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From: Jaakko Jarvi (jajarvi_at_[hidden])
Date: 2002-03-26 16:09:35

> So the ball is back in your court: Why should LL include the advanced
> statement and exception support?

class err;
int div(int i, int j) { if d = 0 throw err(); return i/j; }

for_each(a.begin(), a.end(),
           try_catch(_1 = bind(div, 1, _1),
           catch_exception<err>( _1 = 0 )))

The example form the docs will do for the switch statement:

for_each(v.begin(), v.end(),
      case_statement<0>(std::cout << constant("zero")),
      case_statement<1>(std::cout << constant("one")),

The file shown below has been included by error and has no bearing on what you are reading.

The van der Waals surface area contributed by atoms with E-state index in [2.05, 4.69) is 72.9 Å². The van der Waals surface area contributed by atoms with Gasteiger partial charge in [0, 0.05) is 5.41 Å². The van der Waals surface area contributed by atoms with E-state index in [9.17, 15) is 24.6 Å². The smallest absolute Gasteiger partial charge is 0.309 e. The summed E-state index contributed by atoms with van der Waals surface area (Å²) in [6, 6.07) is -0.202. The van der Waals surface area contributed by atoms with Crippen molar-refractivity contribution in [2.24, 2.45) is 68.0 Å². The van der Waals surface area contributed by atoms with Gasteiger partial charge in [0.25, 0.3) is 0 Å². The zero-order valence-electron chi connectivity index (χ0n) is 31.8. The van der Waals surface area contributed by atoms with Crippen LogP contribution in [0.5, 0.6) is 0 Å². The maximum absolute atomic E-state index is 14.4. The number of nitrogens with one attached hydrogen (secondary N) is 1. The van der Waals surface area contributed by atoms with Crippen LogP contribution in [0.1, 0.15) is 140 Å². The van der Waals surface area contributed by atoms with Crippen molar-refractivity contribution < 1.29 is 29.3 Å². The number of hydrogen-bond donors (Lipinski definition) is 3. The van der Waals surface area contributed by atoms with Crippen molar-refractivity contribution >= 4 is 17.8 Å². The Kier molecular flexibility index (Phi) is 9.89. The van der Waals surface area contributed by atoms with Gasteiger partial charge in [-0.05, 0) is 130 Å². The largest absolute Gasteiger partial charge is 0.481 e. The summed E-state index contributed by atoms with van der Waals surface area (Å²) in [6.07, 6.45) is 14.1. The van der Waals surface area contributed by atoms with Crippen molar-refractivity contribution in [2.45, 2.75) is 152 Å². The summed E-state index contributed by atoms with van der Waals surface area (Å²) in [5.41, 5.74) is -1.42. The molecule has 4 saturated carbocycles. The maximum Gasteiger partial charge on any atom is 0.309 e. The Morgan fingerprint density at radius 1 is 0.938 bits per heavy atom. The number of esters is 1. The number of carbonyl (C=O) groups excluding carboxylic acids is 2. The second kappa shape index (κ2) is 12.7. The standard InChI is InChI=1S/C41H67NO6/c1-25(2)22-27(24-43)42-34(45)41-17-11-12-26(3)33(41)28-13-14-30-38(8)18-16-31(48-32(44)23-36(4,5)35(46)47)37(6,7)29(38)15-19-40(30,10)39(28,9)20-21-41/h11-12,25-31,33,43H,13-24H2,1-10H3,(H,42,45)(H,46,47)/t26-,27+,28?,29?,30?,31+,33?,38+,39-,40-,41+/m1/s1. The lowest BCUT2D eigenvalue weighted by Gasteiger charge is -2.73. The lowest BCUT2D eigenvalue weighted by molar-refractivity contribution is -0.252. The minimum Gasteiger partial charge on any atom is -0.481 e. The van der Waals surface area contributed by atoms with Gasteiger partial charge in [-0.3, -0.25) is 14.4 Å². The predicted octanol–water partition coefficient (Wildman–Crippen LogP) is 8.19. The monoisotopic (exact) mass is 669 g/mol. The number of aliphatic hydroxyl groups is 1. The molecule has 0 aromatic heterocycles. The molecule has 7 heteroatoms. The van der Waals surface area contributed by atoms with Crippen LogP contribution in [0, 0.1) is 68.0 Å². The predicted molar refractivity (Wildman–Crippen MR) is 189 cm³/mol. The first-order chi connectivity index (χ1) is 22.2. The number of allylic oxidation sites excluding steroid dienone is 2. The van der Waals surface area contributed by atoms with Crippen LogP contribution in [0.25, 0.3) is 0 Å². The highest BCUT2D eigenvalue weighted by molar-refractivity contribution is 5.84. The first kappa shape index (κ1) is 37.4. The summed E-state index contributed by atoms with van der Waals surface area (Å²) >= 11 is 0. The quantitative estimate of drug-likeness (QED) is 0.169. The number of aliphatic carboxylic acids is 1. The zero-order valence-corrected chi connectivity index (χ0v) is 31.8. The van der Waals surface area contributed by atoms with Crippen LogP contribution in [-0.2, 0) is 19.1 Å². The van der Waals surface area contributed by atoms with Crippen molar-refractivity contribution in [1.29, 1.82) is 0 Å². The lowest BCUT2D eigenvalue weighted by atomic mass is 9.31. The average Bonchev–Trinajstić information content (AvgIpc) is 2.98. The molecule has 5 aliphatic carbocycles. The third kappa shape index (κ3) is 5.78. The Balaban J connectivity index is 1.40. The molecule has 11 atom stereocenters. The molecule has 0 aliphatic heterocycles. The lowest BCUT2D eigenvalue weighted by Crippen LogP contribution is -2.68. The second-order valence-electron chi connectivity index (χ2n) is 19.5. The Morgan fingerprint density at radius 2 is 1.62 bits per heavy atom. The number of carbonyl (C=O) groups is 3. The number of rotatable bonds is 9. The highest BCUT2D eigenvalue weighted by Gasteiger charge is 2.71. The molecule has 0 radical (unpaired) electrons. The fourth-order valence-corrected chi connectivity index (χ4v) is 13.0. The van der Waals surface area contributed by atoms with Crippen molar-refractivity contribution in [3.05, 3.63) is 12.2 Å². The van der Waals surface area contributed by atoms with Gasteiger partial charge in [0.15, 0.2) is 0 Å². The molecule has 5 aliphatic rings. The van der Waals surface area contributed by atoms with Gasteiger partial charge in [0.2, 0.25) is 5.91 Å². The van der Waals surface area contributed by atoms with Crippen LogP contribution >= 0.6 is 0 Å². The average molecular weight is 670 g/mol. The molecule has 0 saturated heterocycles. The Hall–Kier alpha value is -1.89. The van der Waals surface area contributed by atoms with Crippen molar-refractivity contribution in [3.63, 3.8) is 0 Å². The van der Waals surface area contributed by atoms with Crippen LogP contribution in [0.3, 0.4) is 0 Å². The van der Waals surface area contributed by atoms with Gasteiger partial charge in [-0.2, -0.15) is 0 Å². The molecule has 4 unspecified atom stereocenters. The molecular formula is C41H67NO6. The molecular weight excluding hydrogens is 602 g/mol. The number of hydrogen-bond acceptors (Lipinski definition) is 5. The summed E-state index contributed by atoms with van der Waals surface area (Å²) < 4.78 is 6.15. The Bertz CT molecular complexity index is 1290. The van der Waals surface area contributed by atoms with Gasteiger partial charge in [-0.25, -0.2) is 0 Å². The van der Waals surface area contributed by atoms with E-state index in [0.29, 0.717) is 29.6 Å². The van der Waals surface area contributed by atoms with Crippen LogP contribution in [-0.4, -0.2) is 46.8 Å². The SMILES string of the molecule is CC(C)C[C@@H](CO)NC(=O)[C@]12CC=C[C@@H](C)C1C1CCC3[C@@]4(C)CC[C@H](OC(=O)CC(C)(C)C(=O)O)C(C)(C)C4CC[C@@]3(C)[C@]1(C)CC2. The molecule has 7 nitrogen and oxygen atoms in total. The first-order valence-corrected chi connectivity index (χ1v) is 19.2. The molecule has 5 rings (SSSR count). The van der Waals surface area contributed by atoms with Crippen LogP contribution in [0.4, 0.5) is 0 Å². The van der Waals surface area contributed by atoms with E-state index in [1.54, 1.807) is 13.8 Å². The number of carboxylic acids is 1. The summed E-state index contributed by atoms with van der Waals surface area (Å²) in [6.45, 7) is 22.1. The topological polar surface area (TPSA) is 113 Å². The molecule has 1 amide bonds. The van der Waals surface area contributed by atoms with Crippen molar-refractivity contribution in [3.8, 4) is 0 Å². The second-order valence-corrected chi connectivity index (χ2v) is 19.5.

default_statement(cout << constant("other: ") << _1)

What is so much wrong with these? I can easily depict myself using
something like this to take care one, two potential exceptions, or to
handle a few cases with a switch, instead of writing separate functors.

And I see no fundamentally different
alternative possible (without a core language change), the syntax can be
different obviously.

> I truly hope you can convince me that it is a
> good idea, and that the needed language support to make it great is realistic
> to achieve.

I really do not understand the argument that
we should not include some feature,
because it is not possible to make it perfect.
My belief is, that if we have tools like this availble
and see that they are useful and also notice that they are not perfect,
that is something that will boost language changes.

Cheers, Jaakko

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